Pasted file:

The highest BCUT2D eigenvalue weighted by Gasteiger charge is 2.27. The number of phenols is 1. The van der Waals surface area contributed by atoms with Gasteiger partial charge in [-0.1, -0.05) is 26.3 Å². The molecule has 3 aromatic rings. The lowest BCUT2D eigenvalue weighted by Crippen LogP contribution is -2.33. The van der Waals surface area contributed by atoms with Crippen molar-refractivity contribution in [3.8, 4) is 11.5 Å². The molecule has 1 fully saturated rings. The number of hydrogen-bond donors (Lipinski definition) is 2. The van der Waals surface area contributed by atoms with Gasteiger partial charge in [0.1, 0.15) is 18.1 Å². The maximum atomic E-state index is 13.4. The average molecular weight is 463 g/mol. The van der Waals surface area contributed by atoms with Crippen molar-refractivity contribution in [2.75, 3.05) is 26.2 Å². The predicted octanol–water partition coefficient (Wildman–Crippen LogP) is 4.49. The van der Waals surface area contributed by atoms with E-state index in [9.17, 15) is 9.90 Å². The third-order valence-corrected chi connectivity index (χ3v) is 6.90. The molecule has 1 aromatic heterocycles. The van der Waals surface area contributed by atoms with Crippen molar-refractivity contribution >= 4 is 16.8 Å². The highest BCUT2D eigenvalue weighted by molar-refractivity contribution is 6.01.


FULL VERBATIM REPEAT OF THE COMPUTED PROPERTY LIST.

The highest BCUT2D eigenvalue weighted by Gasteiger charge is 2.27. The number of phenols is 1. The van der Waals surface area contributed by atoms with Gasteiger partial charge in [-0.1, -0.05) is 26.3 Å². The molecule has 3 aromatic rings. The lowest BCUT2D eigenvalue weighted by Crippen LogP contribution is -2.33. The van der Waals surface area contributed by atoms with Crippen molar-refractivity contribution in [3.8, 4) is 11.5 Å². The molecule has 1 fully saturated rings. The number of hydrogen-bond donors (Lipinski definition) is 2. The van der Waals surface area contributed by atoms with Gasteiger partial charge in [0.1, 0.15) is 18.1 Å². The maximum atomic E-state index is 13.4. The average molecular weight is 463 g/mol. The van der Waals surface area contributed by atoms with Crippen molar-refractivity contribution in [2.75, 3.05) is 26.2 Å². The predicted octanol–water partition coefficient (Wildman–Crippen LogP) is 4.49. The van der Waals surface area contributed by atoms with E-state index in [9.17, 15) is 9.90 Å². The third-order valence-corrected chi connectivity index (χ3v) is 6.90. The molecule has 1 aromatic heterocycles. The van der Waals surface area contributed by atoms with Crippen molar-refractivity contribution >= 4 is 16.8 Å². The highest BCUT2D eigenvalue weighted by molar-refractivity contribution is 6.01.